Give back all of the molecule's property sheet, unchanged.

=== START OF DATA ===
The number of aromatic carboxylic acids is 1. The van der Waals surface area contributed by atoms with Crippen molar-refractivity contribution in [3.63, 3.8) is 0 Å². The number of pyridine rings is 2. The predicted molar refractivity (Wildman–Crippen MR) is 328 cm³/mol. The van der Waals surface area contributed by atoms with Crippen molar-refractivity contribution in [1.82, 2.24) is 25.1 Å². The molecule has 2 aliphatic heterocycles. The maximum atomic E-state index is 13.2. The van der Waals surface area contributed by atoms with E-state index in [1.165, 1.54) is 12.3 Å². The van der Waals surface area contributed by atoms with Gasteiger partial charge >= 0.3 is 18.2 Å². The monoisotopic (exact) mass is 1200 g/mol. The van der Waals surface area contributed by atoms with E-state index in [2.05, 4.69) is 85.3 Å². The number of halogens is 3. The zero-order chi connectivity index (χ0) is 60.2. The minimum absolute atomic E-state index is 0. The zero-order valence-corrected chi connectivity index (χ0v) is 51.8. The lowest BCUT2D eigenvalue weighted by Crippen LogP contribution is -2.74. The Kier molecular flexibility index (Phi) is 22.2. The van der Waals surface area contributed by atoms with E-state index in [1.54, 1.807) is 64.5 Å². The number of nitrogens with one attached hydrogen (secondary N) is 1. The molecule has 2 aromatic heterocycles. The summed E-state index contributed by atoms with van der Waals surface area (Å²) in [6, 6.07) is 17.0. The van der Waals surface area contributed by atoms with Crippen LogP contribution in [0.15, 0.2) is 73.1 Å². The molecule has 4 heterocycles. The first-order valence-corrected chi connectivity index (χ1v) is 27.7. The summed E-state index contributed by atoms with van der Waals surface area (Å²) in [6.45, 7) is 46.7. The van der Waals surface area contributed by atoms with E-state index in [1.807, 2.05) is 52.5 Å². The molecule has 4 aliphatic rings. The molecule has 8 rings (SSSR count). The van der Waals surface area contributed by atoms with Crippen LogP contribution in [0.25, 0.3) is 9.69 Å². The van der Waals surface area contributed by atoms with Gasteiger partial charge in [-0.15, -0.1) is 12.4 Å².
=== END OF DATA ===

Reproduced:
The number of aromatic carboxylic acids is 1. The van der Waals surface area contributed by atoms with Crippen molar-refractivity contribution in [3.63, 3.8) is 0 Å². The number of pyridine rings is 2. The predicted molar refractivity (Wildman–Crippen MR) is 328 cm³/mol. The van der Waals surface area contributed by atoms with Crippen molar-refractivity contribution in [1.82, 2.24) is 25.1 Å². The molecule has 2 aliphatic heterocycles. The maximum atomic E-state index is 13.2. The van der Waals surface area contributed by atoms with E-state index in [1.165, 1.54) is 12.3 Å². The van der Waals surface area contributed by atoms with Gasteiger partial charge >= 0.3 is 18.2 Å². The monoisotopic (exact) mass is 1200 g/mol. The van der Waals surface area contributed by atoms with E-state index in [2.05, 4.69) is 85.3 Å². The number of halogens is 3. The zero-order chi connectivity index (χ0) is 60.2. The minimum absolute atomic E-state index is 0. The zero-order valence-corrected chi connectivity index (χ0v) is 51.8. The lowest BCUT2D eigenvalue weighted by Crippen LogP contribution is -2.74. The Kier molecular flexibility index (Phi) is 22.2. The van der Waals surface area contributed by atoms with E-state index in [1.54, 1.807) is 64.5 Å². The number of nitrogens with one attached hydrogen (secondary N) is 1. The molecule has 2 aromatic heterocycles. The summed E-state index contributed by atoms with van der Waals surface area (Å²) in [6, 6.07) is 17.0. The van der Waals surface area contributed by atoms with Crippen LogP contribution in [0.15, 0.2) is 73.1 Å². The molecule has 4 heterocycles. The first-order valence-corrected chi connectivity index (χ1v) is 27.7. The summed E-state index contributed by atoms with van der Waals surface area (Å²) in [6.45, 7) is 46.7. The van der Waals surface area contributed by atoms with E-state index in [1.807, 2.05) is 52.5 Å². The molecule has 4 aliphatic rings. The molecule has 8 rings (SSSR count). The van der Waals surface area contributed by atoms with Crippen LogP contribution in [0.25, 0.3) is 9.69 Å². The van der Waals surface area contributed by atoms with Gasteiger partial charge in [-0.15, -0.1) is 12.4 Å².